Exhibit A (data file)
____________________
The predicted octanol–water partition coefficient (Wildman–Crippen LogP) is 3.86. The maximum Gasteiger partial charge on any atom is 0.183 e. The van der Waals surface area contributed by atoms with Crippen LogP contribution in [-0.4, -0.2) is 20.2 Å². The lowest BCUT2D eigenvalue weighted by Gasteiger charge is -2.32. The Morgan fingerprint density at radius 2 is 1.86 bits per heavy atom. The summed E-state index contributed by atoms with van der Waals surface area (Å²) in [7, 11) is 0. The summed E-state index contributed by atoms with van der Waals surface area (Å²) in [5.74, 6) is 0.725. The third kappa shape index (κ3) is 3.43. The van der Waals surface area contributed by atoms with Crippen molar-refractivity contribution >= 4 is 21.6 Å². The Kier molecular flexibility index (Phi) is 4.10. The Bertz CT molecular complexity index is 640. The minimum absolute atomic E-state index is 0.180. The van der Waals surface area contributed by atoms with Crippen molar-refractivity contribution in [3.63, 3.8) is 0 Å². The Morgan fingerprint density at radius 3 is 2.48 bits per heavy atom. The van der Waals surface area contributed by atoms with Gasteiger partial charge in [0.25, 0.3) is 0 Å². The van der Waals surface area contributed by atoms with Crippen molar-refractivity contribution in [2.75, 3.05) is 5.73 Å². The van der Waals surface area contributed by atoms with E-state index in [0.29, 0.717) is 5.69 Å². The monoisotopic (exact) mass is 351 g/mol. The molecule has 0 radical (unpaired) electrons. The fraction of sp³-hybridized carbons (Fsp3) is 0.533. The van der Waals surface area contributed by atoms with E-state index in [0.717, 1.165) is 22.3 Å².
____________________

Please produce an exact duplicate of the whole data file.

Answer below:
The predicted octanol–water partition coefficient (Wildman–Crippen LogP) is 3.86. The maximum Gasteiger partial charge on any atom is 0.183 e. The van der Waals surface area contributed by atoms with Crippen LogP contribution in [-0.4, -0.2) is 20.2 Å². The lowest BCUT2D eigenvalue weighted by Gasteiger charge is -2.32. The Morgan fingerprint density at radius 2 is 1.86 bits per heavy atom. The summed E-state index contributed by atoms with van der Waals surface area (Å²) in [7, 11) is 0. The summed E-state index contributed by atoms with van der Waals surface area (Å²) in [5.74, 6) is 0.725. The third kappa shape index (κ3) is 3.43. The van der Waals surface area contributed by atoms with Crippen molar-refractivity contribution >= 4 is 21.6 Å². The Kier molecular flexibility index (Phi) is 4.10. The Bertz CT molecular complexity index is 640. The minimum absolute atomic E-state index is 0.180. The van der Waals surface area contributed by atoms with Crippen molar-refractivity contribution in [3.63, 3.8) is 0 Å². The Morgan fingerprint density at radius 3 is 2.48 bits per heavy atom. The van der Waals surface area contributed by atoms with Gasteiger partial charge in [0.25, 0.3) is 0 Å². The van der Waals surface area contributed by atoms with Crippen molar-refractivity contribution in [2.75, 3.05) is 5.73 Å². The van der Waals surface area contributed by atoms with E-state index in [0.29, 0.717) is 5.69 Å². The monoisotopic (exact) mass is 351 g/mol. The molecule has 0 radical (unpaired) electrons. The fraction of sp³-hybridized carbons (Fsp3) is 0.533. The van der Waals surface area contributed by atoms with E-state index in [0.717, 1.165) is 22.3 Å².